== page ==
This year we heard from a number of leading organizations including Doctors Without Borders, the FDA, New York University, Wolters Kluwer, and many others. And what we heard were not just the successes that other organizations need to keep pace with, we also heard where innovators are prioritizing their learning for the future, as well.
So what do we know?
Organizations thrive on well-developed ideas. Employees and customers want to feel heard, empowered, and impactful. When organizations organize a successful crowdsourcing program, not only do they solve problems (saving money, time, efficiency, even lives!), but they create goodwill in their communities, pride in their staff, new career opportunities, and a new culture where anyone can source a solution. As one attendee put it “everyone needs programs like these.”
Two years ago, metrics were not a key concern for attendees at our innovation conference. Some were measuring their program success; some weren’t. Some attendees had dedicated KPIs, some didn’t. This year—everyone wanted to see how progress was measured. But there was a great deal of discussion about metrics. Which metrics matter (time saved? Revenue generated? Employee sentiment? All of these?) And there was also a bunch of discussion about how initial metrics are just about potential and estimates, launch metrics are another thing, and long-term contributions to the business or community is yet another touchpoint for measurement. Successful innovators will need to be able to check in and report back over time to develop a holistic picture of innovation success.
Many programs rely on passionate people who can organize, communicate, and foster connection. These champions can move mountains when they are working with the power of the crowd. However, what if that champion leaves? Does the program continue? The best innovation programs repeatedly deliver results no matter who is in charge. This requires shared ownership, an iterative process, comprehensive training, the demonstration of innovation as an embedded company value, and more.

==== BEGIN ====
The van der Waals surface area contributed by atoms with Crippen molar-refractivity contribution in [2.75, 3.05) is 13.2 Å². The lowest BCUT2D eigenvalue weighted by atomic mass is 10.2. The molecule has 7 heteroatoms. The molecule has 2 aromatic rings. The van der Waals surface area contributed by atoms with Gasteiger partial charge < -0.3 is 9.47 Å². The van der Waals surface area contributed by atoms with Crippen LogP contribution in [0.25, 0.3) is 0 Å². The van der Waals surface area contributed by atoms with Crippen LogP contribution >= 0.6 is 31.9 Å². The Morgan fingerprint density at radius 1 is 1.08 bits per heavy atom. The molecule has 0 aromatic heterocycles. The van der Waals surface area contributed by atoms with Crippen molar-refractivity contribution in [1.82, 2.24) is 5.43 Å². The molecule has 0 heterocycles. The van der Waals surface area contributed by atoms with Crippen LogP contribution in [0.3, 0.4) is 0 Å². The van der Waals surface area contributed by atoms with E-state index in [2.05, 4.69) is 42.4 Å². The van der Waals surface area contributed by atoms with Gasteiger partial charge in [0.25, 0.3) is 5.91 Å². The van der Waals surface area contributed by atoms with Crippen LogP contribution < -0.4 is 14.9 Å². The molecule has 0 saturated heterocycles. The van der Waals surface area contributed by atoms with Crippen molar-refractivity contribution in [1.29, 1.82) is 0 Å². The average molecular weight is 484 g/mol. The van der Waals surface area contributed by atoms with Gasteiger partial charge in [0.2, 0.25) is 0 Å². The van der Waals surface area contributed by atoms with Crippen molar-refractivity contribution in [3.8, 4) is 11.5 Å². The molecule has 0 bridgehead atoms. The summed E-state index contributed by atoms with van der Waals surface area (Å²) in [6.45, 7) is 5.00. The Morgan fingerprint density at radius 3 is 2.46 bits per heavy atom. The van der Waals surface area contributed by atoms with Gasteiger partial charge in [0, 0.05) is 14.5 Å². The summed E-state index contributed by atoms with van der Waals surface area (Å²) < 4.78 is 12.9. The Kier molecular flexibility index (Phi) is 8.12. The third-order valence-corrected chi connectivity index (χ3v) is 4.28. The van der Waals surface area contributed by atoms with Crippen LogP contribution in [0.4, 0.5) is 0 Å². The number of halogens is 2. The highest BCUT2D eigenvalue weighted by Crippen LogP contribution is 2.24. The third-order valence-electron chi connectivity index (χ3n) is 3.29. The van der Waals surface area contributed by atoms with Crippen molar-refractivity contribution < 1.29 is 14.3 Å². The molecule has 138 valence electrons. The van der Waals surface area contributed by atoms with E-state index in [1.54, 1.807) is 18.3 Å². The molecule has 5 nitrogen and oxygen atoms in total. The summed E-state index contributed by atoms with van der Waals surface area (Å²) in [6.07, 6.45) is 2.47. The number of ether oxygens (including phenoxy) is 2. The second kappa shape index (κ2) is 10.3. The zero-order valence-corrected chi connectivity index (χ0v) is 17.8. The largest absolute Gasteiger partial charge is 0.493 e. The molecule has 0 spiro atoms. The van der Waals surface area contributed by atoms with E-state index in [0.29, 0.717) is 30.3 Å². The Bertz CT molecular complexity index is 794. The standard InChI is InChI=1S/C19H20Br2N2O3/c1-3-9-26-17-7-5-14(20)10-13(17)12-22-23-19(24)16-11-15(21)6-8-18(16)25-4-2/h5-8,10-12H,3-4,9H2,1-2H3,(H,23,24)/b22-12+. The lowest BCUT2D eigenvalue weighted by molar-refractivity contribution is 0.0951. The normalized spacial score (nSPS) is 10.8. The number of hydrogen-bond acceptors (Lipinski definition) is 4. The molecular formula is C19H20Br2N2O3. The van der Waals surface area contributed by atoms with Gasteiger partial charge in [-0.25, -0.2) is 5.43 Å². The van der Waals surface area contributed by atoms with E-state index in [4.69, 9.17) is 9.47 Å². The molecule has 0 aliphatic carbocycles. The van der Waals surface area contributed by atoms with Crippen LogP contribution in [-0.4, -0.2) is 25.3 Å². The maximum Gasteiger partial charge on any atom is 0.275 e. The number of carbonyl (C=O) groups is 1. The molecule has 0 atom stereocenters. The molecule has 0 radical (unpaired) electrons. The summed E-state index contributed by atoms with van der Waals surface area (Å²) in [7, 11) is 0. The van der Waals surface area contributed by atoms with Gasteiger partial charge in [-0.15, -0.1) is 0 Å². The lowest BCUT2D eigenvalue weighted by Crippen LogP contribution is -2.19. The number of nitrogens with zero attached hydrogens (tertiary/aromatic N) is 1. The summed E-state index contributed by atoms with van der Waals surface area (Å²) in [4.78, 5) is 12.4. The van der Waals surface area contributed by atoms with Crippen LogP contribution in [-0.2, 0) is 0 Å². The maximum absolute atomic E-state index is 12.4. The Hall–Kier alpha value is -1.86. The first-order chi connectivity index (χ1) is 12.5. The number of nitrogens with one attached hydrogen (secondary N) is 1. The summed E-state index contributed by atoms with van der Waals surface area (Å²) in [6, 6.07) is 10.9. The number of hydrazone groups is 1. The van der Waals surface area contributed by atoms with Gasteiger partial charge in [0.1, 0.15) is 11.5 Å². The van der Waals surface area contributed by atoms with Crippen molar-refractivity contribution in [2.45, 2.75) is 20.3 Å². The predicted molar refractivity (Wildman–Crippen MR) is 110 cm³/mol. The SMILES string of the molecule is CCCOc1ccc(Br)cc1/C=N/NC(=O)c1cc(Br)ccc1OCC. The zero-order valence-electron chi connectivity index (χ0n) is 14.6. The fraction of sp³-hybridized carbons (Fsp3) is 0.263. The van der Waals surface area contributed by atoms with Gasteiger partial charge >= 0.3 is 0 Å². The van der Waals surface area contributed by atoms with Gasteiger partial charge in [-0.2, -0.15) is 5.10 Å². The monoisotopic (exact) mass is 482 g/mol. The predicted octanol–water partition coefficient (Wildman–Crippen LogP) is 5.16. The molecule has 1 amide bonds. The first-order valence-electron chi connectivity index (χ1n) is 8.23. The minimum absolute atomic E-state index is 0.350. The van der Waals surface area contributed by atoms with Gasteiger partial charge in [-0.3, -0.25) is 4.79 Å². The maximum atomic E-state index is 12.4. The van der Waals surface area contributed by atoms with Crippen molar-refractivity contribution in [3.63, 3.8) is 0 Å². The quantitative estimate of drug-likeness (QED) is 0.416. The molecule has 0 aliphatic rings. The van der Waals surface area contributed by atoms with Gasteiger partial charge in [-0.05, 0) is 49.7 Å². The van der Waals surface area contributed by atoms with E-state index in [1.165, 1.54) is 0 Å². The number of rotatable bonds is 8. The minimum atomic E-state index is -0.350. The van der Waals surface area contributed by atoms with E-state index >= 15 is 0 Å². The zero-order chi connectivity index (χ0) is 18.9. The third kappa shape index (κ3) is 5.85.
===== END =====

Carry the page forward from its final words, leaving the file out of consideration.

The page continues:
One of Open Nation’s speakers, the Queensland Police, spoke particularly elegantly on this topic. If you’re speaking to a wide range of people, you’ll get a sense what they care most about and then you have to go to the gatekeepers of your organization that are working on solving the problems that people care about and offer them new resources. Essentially, you become matchmakers for problem solving. Likely if there’s a problem out there, someone is working on solving it. You just have to introduce the two to one another.
By Rob Hoehn
Rob Hoehn is the co-founder and CEO of IdeaScale: the largest open innovation software platform in the world. Hoehn launched crowdsourcing software as part of the open government initiative and IdeaScale’s robust portfolio now includes many other industry notables, such as EA Sports, NBC, NASA, Xerox and many others. Prior to IdeaScale, Hoehn was Vice President of Client Services at Survey Analytics.